The prophet Malachi is full of questions. He poses 22 questions in only 55 verses. Pope Francis also poses a number of questions including "What is the purpose of our life in this world?" Now, that's a big question. What exactly is the meaning of life?

I think fondly of Billy Crystal in the film City Slickers asking Curly, the old cowboy played by George Palance, that question. You remember Curly's answer. He holds up one finger and Billy Crystal says, "The meaning of life if your finger?" Curly says, "It's one thing." But then he doesn't give much more guidance. You've got to figure that one thing out for yourself.

Does Pope Francis answer his question? Indirectly he does. Our human dignity is tied up with intergenerational solidarity. What we do for our children and coming generations is essential to determining the meaning and purpose of our own lives. So, the good life for us is a life lived in solidarity with future generations. A life that looks out for their good. Therefore environmental and economic exploitation, the ruin of human society and the earth, violate our own dignity precisely because they harm future generations. A meaningful life, then, is a life that looks out for those who come after us.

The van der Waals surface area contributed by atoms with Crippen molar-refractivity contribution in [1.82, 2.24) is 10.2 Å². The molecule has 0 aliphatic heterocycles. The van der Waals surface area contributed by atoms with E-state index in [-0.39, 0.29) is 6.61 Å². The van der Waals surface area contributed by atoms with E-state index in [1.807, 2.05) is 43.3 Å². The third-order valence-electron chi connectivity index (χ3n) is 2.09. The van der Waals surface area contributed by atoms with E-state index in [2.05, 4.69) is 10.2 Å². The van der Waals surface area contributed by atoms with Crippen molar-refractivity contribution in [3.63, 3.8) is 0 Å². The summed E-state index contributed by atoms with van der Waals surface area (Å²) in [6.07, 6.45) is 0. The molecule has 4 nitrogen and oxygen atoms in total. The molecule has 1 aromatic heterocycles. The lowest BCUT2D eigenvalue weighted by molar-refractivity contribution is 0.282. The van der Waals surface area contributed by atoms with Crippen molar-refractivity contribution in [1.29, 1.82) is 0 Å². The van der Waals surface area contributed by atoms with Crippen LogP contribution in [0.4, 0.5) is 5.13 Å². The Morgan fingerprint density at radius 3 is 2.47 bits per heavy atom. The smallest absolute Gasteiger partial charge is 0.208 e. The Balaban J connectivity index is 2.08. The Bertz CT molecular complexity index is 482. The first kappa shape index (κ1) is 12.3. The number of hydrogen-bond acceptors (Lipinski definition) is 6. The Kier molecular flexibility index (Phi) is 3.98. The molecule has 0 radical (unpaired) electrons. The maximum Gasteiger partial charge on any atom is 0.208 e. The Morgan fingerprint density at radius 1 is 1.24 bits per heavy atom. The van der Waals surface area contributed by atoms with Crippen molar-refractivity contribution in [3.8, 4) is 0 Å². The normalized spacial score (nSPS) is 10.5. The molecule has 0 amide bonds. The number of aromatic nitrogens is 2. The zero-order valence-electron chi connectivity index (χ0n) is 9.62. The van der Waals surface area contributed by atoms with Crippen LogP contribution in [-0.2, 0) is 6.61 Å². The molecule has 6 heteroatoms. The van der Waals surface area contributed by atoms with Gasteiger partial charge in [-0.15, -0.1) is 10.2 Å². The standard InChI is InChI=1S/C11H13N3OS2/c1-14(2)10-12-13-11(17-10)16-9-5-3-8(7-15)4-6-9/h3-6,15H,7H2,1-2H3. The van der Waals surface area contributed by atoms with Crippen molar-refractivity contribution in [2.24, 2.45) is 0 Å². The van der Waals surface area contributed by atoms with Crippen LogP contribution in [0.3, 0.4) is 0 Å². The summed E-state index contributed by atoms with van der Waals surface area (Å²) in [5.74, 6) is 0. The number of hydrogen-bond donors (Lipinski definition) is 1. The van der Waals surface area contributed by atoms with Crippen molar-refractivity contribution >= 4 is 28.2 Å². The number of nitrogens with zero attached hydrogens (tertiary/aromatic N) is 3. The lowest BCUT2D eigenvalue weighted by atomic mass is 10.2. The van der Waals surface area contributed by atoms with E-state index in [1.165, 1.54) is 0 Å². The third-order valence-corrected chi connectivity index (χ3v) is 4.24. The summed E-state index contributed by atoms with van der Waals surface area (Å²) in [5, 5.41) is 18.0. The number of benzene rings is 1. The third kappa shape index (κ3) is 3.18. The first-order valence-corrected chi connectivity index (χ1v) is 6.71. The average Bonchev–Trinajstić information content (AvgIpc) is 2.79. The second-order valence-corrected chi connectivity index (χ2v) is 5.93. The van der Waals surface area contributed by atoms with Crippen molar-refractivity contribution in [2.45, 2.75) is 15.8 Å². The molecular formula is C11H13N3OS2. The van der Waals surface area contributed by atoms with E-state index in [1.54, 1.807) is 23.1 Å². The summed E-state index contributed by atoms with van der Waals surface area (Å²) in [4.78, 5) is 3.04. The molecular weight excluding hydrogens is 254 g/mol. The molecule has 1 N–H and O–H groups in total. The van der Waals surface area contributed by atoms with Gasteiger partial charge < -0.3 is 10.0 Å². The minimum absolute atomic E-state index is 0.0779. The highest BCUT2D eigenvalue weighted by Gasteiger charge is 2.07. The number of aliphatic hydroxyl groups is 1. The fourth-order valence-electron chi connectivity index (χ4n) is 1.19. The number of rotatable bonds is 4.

Francis doesn't use the word stewardship, but that's the idea. And stewardship is explicitly discussed by the prophet Malachi. We are stewards of the blessings that God gave us. We aren't supposed to use them only for ourselves but steward them for the needy and for those who come after us.

Malachi thinks we've been bad stewards of God's blessings, harming the creation and human society. We've oppressed workers, indulged in sin and depravity, excluded the widows and orphans, and been inhospitable toward the immigrant. And God's passing judgment.

But not just judgment, God is also reaching out to heal and reconcile us. In fact, that's the kind of judgment God passes. God's judgment is a fire, but a purifying and refining fire that restores us.

In order to prepare the way, the prophet proclaims that God will send a messenger. We might say that God is continually sending messengers to warn us—John Muir, Rachel Carson, Wendell Berry, to name a few from America in the last century.

The prophet's message is that we have gone astray, wandering from the road of God's intention, and that we must return. As we repent, God is there to embrace us, to heal us, to restore us.

We need a little bit of that refining fire to purify us and restore us. The great reformer John Calvin wrote about this passage from Malachi, "The power of the fire . . . is twofold: for it burns and it purifies; it burns what is corrupt; but it purifies gold and silver from their dross."